In a world of crowded inboxes and short attention spans, marketers are always looking for the ‘edge’ – that special something that makes an email stand out and, ultimately, get opened. The Delete button is just a few inches away, so how do you write a subject line that entices people to open your message?

Hopefully, you’ve done some subject line testing for your email campaigns, and you already know a bit about what your audience likes and doesn’t like. But a catchy subject line can only do so much for you. How do you grab attention? Some marketers are starting to experiment with the use of symbols – like hearts, stars and airplanes – in the subject line. At emfluence, we’ve been getting more and more questions about the new trend, and wanted to share a few tips and disclaimers if you’ve been itching to try it out.

Why are People Putting Symbols in Their Subject Line?

The simple answer – because it looks unique. A small image in a long list of text-only subjects can be eye catching, and consumers are interested in novelty.

What’s the Best Way to Use a Symbol in My Subject Line?

Like the right word choice or turn of phrase, a symbol can enhance your subject line, if you use it strategically! Don’t just throw in a star. Choose a symbol that enhances your message, or even replaces a word:

Using symbols in your subject lines

Use it as a separator in your sentence, or to draw attention to special offers:

Using symbols in subject lines as punctuation

Try to keep symbols at or near the beginning of your subject, if you want to be sure mobile viewers will see it. Mobile devices will truncate the line at just a few words.

Proceed With Caution!

Like all trends, you’ll probably see the novelty wear off after a while, so don’t overdo it. Be selective and use symbols in moderation. Most importantly, make sure it’s relevant to your brand and your message. The best way to see if something works for your brand is to TEST! The emfluence Marketing Platform supports symbols in the subject line, so don’t be afraid to try it out. (Give us a ring if you want to see a demo.)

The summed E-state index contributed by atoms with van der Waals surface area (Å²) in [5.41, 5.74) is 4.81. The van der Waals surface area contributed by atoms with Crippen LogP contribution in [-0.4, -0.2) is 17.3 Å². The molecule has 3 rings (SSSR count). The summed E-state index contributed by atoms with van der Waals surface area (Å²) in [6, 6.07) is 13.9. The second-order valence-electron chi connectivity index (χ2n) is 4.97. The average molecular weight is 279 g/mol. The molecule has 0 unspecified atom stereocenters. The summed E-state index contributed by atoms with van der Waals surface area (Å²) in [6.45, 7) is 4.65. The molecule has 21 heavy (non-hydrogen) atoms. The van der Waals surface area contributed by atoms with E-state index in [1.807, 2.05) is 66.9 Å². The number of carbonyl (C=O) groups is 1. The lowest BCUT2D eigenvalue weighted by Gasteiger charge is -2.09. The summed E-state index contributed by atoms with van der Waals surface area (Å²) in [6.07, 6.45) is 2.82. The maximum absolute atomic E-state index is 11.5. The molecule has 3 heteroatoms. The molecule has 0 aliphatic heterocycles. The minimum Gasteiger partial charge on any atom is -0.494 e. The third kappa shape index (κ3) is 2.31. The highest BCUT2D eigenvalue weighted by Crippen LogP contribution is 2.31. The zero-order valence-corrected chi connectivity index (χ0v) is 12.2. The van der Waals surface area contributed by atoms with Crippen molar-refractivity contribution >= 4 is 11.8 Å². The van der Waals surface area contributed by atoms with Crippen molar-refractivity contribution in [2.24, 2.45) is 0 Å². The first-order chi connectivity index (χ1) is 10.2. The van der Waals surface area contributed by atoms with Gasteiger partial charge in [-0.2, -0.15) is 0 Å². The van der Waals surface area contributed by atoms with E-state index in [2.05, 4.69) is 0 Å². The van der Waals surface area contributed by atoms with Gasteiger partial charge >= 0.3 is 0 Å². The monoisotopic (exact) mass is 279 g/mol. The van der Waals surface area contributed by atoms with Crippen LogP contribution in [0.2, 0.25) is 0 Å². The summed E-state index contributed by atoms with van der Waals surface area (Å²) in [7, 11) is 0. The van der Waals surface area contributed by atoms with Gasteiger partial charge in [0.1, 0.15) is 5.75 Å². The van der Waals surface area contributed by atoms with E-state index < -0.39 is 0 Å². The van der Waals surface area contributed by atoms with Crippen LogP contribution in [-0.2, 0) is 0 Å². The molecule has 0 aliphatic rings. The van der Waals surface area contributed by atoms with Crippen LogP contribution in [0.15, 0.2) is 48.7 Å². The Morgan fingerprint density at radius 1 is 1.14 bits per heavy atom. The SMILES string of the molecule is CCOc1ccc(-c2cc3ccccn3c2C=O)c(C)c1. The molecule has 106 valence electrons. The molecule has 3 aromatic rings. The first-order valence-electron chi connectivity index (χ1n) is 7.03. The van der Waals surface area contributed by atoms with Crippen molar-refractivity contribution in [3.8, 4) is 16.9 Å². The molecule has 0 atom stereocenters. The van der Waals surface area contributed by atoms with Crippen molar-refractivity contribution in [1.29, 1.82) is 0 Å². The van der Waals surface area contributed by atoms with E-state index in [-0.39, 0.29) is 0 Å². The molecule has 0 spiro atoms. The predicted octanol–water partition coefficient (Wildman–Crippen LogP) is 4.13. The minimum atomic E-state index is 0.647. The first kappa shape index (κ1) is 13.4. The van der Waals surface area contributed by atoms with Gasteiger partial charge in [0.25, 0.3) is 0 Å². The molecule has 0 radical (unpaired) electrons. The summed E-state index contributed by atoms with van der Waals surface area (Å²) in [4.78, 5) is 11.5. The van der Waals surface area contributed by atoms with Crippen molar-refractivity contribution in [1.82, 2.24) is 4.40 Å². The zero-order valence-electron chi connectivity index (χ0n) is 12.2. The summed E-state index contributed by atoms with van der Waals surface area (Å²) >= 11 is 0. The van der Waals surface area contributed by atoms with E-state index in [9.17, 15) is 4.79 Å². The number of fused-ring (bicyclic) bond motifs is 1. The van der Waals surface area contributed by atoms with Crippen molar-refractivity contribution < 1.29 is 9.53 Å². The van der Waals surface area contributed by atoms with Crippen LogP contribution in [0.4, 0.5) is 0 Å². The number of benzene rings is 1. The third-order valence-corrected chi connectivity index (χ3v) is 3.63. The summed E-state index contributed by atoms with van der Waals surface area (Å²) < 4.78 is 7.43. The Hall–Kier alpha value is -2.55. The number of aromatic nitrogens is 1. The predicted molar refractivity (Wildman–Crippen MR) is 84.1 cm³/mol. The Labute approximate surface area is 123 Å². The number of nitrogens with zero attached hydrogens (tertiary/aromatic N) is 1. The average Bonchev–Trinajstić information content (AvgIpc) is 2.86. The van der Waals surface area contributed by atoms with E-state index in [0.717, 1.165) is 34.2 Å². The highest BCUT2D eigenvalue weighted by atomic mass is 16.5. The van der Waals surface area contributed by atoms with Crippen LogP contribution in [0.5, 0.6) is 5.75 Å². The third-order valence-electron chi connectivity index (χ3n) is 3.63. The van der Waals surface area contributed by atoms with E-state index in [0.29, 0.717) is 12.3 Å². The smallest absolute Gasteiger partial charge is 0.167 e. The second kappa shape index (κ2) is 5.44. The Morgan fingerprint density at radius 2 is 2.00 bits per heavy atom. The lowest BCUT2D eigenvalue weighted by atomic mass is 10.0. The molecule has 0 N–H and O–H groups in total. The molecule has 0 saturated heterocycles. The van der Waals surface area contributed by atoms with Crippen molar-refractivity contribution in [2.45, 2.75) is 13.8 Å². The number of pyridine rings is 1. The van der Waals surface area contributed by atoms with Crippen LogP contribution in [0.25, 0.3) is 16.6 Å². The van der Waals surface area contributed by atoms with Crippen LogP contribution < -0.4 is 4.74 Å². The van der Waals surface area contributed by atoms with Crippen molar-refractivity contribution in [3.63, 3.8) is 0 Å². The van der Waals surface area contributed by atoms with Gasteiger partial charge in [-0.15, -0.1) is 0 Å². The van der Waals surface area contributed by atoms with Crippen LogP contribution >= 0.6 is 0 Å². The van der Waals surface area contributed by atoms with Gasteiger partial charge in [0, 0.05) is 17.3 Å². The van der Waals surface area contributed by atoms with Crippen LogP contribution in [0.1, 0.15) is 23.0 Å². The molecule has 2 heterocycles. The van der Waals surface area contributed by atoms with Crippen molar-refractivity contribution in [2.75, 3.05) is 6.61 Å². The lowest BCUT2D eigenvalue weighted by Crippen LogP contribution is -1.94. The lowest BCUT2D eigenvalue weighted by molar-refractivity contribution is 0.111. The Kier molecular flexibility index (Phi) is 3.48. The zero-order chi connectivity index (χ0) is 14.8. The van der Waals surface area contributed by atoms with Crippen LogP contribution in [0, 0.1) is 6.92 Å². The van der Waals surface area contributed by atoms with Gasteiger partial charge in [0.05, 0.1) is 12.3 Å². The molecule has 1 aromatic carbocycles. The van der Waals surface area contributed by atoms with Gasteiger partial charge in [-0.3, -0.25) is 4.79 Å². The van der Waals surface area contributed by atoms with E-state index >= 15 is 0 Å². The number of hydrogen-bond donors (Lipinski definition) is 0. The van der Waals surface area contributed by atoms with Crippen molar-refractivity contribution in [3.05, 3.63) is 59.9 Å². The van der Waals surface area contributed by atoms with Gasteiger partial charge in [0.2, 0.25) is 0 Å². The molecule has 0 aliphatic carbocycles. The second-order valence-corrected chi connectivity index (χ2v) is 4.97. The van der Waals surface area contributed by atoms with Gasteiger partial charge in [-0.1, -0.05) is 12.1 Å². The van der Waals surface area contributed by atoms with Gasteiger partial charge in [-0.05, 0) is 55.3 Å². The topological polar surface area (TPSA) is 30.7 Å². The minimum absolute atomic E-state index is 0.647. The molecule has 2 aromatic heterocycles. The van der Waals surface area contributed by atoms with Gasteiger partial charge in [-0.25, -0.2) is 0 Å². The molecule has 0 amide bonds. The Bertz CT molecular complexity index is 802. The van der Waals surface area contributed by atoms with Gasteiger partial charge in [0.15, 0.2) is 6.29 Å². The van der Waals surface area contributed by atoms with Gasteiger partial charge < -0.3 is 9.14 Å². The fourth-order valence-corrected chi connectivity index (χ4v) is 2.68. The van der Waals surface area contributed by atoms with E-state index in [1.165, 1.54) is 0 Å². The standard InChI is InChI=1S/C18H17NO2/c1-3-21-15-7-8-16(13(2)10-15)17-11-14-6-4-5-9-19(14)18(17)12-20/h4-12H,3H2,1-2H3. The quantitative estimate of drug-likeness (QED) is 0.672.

As far as how these symbols will affect your spam score – meaning potentially going to junk boxes — opinions differ between various email reputation monitors. Though one character probably won’t prevent you from reaching the inbox, it’s best to test and use Pre-Flight spam checkers to see if you’re still passing most spam filters. Keep in mind that some email spammers may load up their subject line with symbols to disguise inappropriate or spammy words, so limit yourself to one or a few symbols.

Not all inboxes are created equal… Just as the content of your message can render slightly differently in various browsers and email clients, so can symbols in the subject line. So make sure that you still have relevant text! Some symbols render as jibberish in certain email clients or browsers, especially on mobile devices.

Here are a few examples of how the same symbols render differently, or not at all, in various Inboxes and devices:

Symbol preview - Outlook, Gmail, Hotmail

Symbols on mobile devices Symbols render fairly well on iOS. Motorola will display boxes in place of characters it doesn't recognize. Blackberry is the worst at rendering: it doesn't even try to display or replace!


Have you started using symbols? What symbols might be relevant for your next email campaign? Leave a comment with your thoughts!

Added resource: Check out a few fun symbols here and here that you can test and copy + paste them into your raw HTML code (so you don't hit formatting issues). Not sure


  1. Thanks for the info, Sara. You must have been reading my mind. I was just getting ready to write subject lines for a client’s enewsletter and was thinking of testing symbols. Timely info. Thanks!

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